- Twitter lifts ‘permanent’ suspension of activist Barrett Brown Monday 5:52 PM
- Billie Eilish fans fend off objectifying comments on tank top photo Monday 5:32 PM
- Groom’s mother sabotages wedding by tricking guests into wearing jorts and hoodies Monday 4:39 PM
- No one believes Bill de Blasio’s son sent him these debate prep texts Monday 3:26 PM
- Meek Mill, Jay-Z to release ‘Free Meek’ documentary on Amazon Prime Monday 3:20 PM
- 3 ways to secure your Nest cameras Monday 3:15 PM
- This Pokémon generator site is creating hilarious monsters Monday 2:48 PM
- MrBeast impersonator tricks kid into destroying his XBox Monday 12:50 PM
- This mom has the perfect nickname for her nonbinary kid Monday 12:25 PM
- Netflix tests pop-out player that will allow viewers to multitask Monday 11:44 AM
- Man allowed to sue media publishers over readers’ Facebook comments Monday 11:42 AM
- Republicans slammed for joke about ‘heavily armed militia’ at Oregon statehouse Monday 11:30 AM
- New bill wants tech companies to tell you how much your data is worth Monday 10:53 AM
- AOC has the best response to Steve King’s ‘concentration camp’ criticism Monday 10:19 AM
- Did Jake Paul and Tana Mongeau just get engaged? Monday 9:26 AM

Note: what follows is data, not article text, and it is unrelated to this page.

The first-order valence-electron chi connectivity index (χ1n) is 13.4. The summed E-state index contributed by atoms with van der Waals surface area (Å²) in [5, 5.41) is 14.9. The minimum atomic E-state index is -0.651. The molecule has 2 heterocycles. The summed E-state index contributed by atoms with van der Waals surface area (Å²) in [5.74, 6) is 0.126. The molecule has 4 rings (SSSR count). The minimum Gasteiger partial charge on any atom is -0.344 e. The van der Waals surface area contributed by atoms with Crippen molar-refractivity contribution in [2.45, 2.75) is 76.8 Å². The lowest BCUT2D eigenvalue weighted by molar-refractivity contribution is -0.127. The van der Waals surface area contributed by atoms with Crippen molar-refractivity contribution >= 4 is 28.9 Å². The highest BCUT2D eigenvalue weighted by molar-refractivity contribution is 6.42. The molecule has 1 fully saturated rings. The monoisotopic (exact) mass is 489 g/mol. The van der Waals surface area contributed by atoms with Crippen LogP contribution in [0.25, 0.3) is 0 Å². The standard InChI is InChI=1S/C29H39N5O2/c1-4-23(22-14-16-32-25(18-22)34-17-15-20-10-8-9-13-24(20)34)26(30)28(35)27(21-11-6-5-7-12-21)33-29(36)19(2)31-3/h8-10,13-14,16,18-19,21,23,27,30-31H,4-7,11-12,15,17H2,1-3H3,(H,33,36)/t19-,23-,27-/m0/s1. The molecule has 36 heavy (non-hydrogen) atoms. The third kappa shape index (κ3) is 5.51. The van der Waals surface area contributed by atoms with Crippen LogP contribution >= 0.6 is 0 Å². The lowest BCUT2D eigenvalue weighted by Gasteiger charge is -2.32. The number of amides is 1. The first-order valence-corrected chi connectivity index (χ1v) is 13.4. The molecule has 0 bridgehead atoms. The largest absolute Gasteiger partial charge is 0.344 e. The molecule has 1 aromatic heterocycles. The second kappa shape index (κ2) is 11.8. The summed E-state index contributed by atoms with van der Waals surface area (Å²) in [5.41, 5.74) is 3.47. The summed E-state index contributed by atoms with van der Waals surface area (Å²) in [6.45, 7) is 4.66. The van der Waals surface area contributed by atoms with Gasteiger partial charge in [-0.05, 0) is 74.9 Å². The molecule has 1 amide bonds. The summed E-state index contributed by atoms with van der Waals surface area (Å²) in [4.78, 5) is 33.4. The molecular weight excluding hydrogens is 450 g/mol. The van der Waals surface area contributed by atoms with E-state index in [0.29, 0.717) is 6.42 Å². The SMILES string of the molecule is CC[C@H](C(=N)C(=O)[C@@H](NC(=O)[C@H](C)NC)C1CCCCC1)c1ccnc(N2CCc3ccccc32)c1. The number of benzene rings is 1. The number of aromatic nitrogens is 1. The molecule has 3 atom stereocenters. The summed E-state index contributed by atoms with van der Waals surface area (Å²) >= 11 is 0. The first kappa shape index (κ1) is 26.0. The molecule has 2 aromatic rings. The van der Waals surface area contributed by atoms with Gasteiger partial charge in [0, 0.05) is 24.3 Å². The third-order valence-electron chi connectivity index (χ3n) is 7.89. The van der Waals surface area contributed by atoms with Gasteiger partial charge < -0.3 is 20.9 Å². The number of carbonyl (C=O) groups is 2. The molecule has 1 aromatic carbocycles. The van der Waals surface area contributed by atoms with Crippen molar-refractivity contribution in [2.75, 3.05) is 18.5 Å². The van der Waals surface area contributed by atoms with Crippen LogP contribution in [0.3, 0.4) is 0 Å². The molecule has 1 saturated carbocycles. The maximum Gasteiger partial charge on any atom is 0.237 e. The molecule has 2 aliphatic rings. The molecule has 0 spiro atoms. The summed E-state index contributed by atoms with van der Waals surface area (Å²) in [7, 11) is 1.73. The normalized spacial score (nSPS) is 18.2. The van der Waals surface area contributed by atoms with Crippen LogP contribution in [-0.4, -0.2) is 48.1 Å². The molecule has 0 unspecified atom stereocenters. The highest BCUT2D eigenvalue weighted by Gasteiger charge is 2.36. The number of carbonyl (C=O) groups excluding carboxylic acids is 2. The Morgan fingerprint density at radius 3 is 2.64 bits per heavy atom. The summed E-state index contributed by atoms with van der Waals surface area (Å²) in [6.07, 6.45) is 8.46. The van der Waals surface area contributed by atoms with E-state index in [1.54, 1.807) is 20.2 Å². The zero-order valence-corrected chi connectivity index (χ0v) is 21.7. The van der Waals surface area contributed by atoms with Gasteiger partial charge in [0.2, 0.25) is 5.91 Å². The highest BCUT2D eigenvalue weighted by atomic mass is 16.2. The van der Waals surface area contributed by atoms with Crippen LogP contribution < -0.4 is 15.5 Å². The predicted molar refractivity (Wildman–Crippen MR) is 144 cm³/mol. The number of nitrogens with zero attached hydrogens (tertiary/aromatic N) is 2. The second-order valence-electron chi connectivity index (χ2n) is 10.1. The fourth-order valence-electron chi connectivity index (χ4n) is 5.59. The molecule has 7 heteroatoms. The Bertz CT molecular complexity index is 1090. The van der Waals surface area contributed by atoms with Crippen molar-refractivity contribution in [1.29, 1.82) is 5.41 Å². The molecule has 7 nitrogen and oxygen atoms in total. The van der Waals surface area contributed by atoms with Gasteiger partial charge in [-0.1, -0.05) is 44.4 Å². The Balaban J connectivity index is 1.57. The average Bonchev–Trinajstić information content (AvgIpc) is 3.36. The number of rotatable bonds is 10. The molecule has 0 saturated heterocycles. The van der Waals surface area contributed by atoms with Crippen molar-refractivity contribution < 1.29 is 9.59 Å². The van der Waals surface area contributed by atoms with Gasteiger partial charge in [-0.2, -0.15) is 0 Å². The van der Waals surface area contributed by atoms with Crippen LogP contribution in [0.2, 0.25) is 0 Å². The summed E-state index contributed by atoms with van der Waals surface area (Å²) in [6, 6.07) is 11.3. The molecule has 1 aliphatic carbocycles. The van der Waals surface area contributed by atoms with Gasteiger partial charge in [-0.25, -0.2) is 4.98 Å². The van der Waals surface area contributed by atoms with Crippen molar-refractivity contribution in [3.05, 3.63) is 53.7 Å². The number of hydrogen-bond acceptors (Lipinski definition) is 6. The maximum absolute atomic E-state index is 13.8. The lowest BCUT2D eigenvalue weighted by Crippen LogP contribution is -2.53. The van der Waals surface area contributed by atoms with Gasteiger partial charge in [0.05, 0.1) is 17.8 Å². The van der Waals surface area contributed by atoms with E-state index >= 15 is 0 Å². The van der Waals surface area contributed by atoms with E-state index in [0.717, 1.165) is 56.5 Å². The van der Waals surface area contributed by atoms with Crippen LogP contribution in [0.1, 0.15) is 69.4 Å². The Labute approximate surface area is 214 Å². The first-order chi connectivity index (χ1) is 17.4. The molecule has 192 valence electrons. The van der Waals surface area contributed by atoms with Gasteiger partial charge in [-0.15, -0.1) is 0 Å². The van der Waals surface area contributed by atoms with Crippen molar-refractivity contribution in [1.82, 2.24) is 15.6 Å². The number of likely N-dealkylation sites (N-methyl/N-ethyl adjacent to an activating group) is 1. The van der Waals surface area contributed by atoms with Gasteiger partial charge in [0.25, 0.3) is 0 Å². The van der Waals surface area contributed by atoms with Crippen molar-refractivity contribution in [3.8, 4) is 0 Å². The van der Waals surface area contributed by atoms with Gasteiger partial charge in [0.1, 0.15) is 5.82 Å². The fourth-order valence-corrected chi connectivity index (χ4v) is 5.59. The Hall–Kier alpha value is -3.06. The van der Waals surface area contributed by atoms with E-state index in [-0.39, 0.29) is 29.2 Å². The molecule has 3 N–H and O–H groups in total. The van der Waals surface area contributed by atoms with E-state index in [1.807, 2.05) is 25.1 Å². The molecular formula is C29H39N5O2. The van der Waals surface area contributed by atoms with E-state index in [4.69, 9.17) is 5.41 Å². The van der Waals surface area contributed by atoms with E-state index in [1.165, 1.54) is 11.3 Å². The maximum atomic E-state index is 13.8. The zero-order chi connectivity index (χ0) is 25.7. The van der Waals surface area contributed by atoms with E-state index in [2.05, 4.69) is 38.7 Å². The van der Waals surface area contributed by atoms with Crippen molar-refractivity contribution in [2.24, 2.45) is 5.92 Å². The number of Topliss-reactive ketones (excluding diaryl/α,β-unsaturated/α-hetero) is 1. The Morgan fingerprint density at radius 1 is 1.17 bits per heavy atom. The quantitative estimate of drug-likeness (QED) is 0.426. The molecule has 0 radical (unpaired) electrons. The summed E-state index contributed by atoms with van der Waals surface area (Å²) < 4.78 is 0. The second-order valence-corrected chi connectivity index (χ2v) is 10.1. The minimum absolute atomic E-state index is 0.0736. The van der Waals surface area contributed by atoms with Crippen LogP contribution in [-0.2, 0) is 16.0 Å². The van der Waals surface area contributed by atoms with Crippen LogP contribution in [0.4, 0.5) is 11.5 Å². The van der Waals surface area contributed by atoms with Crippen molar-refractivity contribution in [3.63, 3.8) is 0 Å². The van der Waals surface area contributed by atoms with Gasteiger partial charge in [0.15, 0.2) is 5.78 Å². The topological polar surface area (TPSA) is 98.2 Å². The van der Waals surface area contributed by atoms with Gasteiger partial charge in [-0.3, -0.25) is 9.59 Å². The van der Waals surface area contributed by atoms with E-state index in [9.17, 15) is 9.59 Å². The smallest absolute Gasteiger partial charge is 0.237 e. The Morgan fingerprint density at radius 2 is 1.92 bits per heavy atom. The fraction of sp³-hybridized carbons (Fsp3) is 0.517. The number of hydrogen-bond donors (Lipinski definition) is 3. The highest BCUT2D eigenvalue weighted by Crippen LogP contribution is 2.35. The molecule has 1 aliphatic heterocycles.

Video games don’t cause violence—but Trump is forcing the conversation anyway
A 2011 Supreme Court ruling should have settled this.
The American debate about video game violence is a battlefield as vast and pocked as any you might find in a modern first-person shooter game. And up until last month, the trenches were mostly abandoned.
In the 42 years since the National Safety Council bleated concerns to the New York Times about gamers running down pixilated “gremlins” in the 1976 arcade game Death Race, science has yet to find a connection between video games and real-world violence. Politicians on both sides of the aisle still used it as a favorite cudgel through the 1990s and 2000s, but as Dooms Day predictions about Grand Theft Auto-warped teens failed to come to fruition, many abandoned the issue.
That is until President Donald Trump haphazardly tossed video game violence into a national conversation about what to do about mass shootings in the wake of the Parkland, Florida, massacre. Now, game industry executives are scheduled to meet with Trump on Thursday, and they’re expressing concern that video games could become a convenient whipping boy to take the heat off calls for gun regulation.
Few details have come to light about the meeting, including who will be there, what will be discussed, and whether it will be televised. That should come as no surprise, considering that when press secretary Sarah Huckabee Sanders first mentioned the meeting last week, game industry officials said they had no idea it was happening.
It’s also telling that Trump’s initial comments decrying violent movies and video games included a call for a rating system. The Motion Picture Association of America has been rating movies since 1968, while the Entertainment Software Rating Board has been around since 1994. Both rating systems were created to empower parents to make their own choices about their children’s media consumption.